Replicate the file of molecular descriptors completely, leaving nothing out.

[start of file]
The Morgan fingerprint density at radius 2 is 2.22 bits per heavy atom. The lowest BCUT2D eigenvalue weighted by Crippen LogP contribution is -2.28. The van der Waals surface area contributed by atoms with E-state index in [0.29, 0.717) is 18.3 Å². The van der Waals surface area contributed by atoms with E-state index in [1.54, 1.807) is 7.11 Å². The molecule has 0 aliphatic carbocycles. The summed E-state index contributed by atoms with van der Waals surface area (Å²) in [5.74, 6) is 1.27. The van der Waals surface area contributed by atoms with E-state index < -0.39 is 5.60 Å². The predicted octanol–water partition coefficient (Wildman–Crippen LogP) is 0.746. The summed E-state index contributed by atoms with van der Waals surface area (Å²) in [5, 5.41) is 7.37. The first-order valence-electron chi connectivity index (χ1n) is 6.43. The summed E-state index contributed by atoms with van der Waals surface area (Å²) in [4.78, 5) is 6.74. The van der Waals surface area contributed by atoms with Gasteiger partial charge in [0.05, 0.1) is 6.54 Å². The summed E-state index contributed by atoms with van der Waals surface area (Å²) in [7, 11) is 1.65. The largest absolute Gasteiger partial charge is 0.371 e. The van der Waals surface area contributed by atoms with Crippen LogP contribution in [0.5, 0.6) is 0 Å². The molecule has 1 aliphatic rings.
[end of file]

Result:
The Morgan fingerprint density at radius 2 is 2.22 bits per heavy atom. The lowest BCUT2D eigenvalue weighted by Crippen LogP contribution is -2.28. The van der Waals surface area contributed by atoms with E-state index in [0.29, 0.717) is 18.3 Å². The van der Waals surface area contributed by atoms with E-state index in [1.54, 1.807) is 7.11 Å². The molecule has 0 aliphatic carbocycles. The summed E-state index contributed by atoms with van der Waals surface area (Å²) in [5.74, 6) is 1.27. The van der Waals surface area contributed by atoms with E-state index < -0.39 is 5.60 Å². The predicted octanol–water partition coefficient (Wildman–Crippen LogP) is 0.746. The summed E-state index contributed by atoms with van der Waals surface area (Å²) in [5, 5.41) is 7.37. The first-order valence-electron chi connectivity index (χ1n) is 6.43. The summed E-state index contributed by atoms with van der Waals surface area (Å²) in [4.78, 5) is 6.74. The van der Waals surface area contributed by atoms with Gasteiger partial charge in [0.05, 0.1) is 6.54 Å². The summed E-state index contributed by atoms with van der Waals surface area (Å²) in [7, 11) is 1.65. The largest absolute Gasteiger partial charge is 0.371 e. The van der Waals surface area contributed by atoms with Crippen LogP contribution in [0.5, 0.6) is 0 Å². The molecule has 1 aliphatic rings.